Add the rhubarb and ginger to a sauce pot, saute for a couple of minutes, add the water, lemon juice and agave. Bring to boil, turn the heat down to a low boil/simmer for 20 minutes or until it softens and thickens. Stirring often. You may need more liquid, just add a bit of water, depends on the water content of your rhubarb. Use kuzu or cornstarch to thicken (mix with a small amount of water, don’t dump the thickener into the pot, or globs will form). Making jam is personal, you need to adjust to your thickness/sweetness. I ended up using 3 tbsp of Agave.

Rhubarb Strawberry Cobbler with Walnuts

Filling:

3 cups of chopped Rhubarb, 1 cm pieces

3 cups of quartered Strawberries

Juice of 1 Orange + 2 tsp chopped Orange Zest

2 tbsp of Kuzu or Cornstarch, dissolved in the orange juice

Mix everything together, pour into a buttered pan, I used a smaller casserole dish, like 9″x5″.

Topping:

1 c Rolled Oats (not instant)

1/4 c Oat Bran

1 1/2 tbsp Flax Meal

1/2 c Almond Meal or Flour

1 1/2 tsp Cinnamon

2/3 c chopped Walnuts

1/4 c liquid honey

Mix all the dry topping ingredients together first, then add the honey, blend. Spread on the top of the fruit. Bake in a preheated 350 degree oven until the fruit is bubbling and the top is browned, I think I baked mine for 50 min. Let sit and cool a bit, serve with ice cream, frozen yogurt (what we had with it, Chapman’s makes a good, low sugar one) or plain yogurt or almond milk (which I did yesterday, even better). If you don’t have oat bran or almond meal/flour, use spelt flour instead, just use less, using almond meal/flour creates a grainier texture as it has no gluten. Using wheat or spelt will make it more glutenous.

Eat well, Be well, Nat

(oh, look, the sun!)





Just Eat It: Thumbprint Cookies

22 04 2010

This month’s Yoga Shala recipe is a healthier version of a thumbprint cookie. I forget where I adapted this from, too many sites and recipes to keep it all straight, and hopefully I don’t break a copyright law somewhere. These cookies are delicious and not in an ‘I feel bad eating them’ kind of way. If you make your own almond ‘milk’ it is also a great way to use up the pulp we accumulate. If you do, dry it out or lightly toast it. For the filling buy jams that are pure fruit and sweetened with fruit juice or better yet make your own! Planet Organic and Community have a few brands and they are all delicious. My favorite so far is a blood orange jam I bought at Planet. I make them often but need to remember to take pictures…next time.

1 cup Rolled Oats (not instant oatmeal)

1 cup Almonds (or dried almond meal)

1 cup Spelt flour

½ cup Sunflower or Safflower Oil (I use a little less than asked here and a bit of water, you experiment)

¼ cup Maple Syrup (not Aunt Jemima!!!)

¼ cup Agave Syrup* (see note below)

Your favorite fruit jam

Preheat the oven to 350F.  In a food processor, blend the oats and almonds (or almond meal) together until flour like. Put into a mixing bowl and mix in the spelt flour. Add the rest of the ingredients and mix well. Roll the dough into about 1.5” balls, makes about 13-14 cookies. Place on cookie sheet, press the cookies a bit flat, make indentation in the middle of each and fill with the jam. Bake for 15-17 min, until slightly golden. Eat it.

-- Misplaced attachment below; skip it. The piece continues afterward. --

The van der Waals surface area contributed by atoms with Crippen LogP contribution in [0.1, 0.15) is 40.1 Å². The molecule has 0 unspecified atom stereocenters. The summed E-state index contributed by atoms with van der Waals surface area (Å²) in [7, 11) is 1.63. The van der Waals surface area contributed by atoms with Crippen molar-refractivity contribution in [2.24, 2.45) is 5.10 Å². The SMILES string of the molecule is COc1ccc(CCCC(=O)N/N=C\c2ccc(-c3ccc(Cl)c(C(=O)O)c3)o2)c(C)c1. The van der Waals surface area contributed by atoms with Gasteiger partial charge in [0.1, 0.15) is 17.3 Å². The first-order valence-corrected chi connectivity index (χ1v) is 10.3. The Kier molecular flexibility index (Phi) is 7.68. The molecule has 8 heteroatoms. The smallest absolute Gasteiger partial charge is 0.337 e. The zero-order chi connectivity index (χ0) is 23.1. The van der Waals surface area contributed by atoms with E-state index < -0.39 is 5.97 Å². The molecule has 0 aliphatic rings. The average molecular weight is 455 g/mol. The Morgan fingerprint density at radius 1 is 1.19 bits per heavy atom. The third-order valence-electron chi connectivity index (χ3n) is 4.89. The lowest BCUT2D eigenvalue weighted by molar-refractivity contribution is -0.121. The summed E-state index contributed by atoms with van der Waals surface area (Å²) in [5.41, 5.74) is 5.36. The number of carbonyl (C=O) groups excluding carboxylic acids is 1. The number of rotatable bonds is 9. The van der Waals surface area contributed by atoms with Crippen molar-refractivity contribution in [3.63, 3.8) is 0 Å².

*You can now get a package of two Organic Agave Syrup’s at Costco. We’ve been picking this up in the US on our runs to Vegas and Spokane. I was excited to see some of the organic stuff we buy in the US making it onto the shelves of Costco here. There is a nice bag of organic quinoa there now too.

Eat well, be well,

Nat





White Bunnies and Easter Goodies

6 04 2010

As if, I wouldn’t eat bunnies for dinner. In fact, when I was a kid (like 5 or something) I remember my old great uncle Mike was a rabbit farmer. When he came to town he brought the bunnies with him. I played with them in my baba’s (grandmother’s) backyard. They even had a little wood house for them. We ran and played until we tired, both the bunnies and I. At dinner, I think Easter, the food was served. Inquisitive as I was, I said, as my mom was dishing a meat thing on my plate, “what is that?”, mom said “rabbit, what do you think it is” (because an urban Hungarian-Polish-Ukrainian kid is suppose to think like a farm kid). Well I think I screamed, at least that is my memory, and never touched rabbit again. 10 years later cows and pigs ‘fell off the plate’.

Anyhow, I was working in the house on Good Friday, and out the front window, running down Elbow Dr. was a herd of rabbits. White rabbits just given’r like they were running for their lives. It was hilarious. Go bunnies Go!

Easter morning we went to grandma K’s for a waffle breakfast. She made like 100 waffles, they kept coming out of the oven “eat, eat”. She makes her own jam, like many people do. She experiments with ‘low sugar’ or substitutes, you know to “watch the calories”. She made the yummiest jam ever, prune jam. I love prunes, we always have a bag in the cupboard, so good for you and keeps you regular. She took soft, dried prunes, chopped them up, added Welches unsweetened prune juice and cooked it up into a jam. Into a jar and into the fridge to spread on waffles, toast and whatever else you like. Try it, it is good!

Hope everyone has a nice long weekend.

Eat well,

Nat